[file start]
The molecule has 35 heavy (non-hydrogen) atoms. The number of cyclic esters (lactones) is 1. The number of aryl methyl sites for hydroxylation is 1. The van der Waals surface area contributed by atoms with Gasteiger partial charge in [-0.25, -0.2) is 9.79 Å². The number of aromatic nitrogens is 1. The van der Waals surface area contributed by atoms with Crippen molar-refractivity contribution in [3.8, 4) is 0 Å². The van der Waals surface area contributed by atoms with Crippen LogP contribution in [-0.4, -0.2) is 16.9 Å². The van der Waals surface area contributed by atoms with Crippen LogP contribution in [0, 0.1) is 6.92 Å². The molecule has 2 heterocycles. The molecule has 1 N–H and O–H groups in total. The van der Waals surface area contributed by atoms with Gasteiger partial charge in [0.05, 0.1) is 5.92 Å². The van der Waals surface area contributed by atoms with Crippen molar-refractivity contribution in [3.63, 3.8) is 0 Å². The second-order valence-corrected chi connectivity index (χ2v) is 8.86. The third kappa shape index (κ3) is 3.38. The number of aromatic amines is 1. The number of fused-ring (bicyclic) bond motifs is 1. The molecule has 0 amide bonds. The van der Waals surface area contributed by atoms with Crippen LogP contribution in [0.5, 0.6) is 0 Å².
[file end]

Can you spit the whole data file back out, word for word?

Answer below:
The molecule has 35 heavy (non-hydrogen) atoms. The number of cyclic esters (lactones) is 1. The number of aryl methyl sites for hydroxylation is 1. The van der Waals surface area contributed by atoms with Gasteiger partial charge in [-0.25, -0.2) is 9.79 Å². The number of aromatic nitrogens is 1. The van der Waals surface area contributed by atoms with Crippen molar-refractivity contribution in [3.8, 4) is 0 Å². The van der Waals surface area contributed by atoms with Crippen LogP contribution in [-0.4, -0.2) is 16.9 Å². The van der Waals surface area contributed by atoms with Crippen LogP contribution in [0, 0.1) is 6.92 Å². The molecule has 2 heterocycles. The molecule has 1 N–H and O–H groups in total. The van der Waals surface area contributed by atoms with Gasteiger partial charge in [0.05, 0.1) is 5.92 Å². The van der Waals surface area contributed by atoms with Crippen molar-refractivity contribution in [3.63, 3.8) is 0 Å². The second-order valence-corrected chi connectivity index (χ2v) is 8.86. The third kappa shape index (κ3) is 3.38. The number of aromatic amines is 1. The number of fused-ring (bicyclic) bond motifs is 1. The molecule has 0 amide bonds. The van der Waals surface area contributed by atoms with Crippen LogP contribution in [0.5, 0.6) is 0 Å².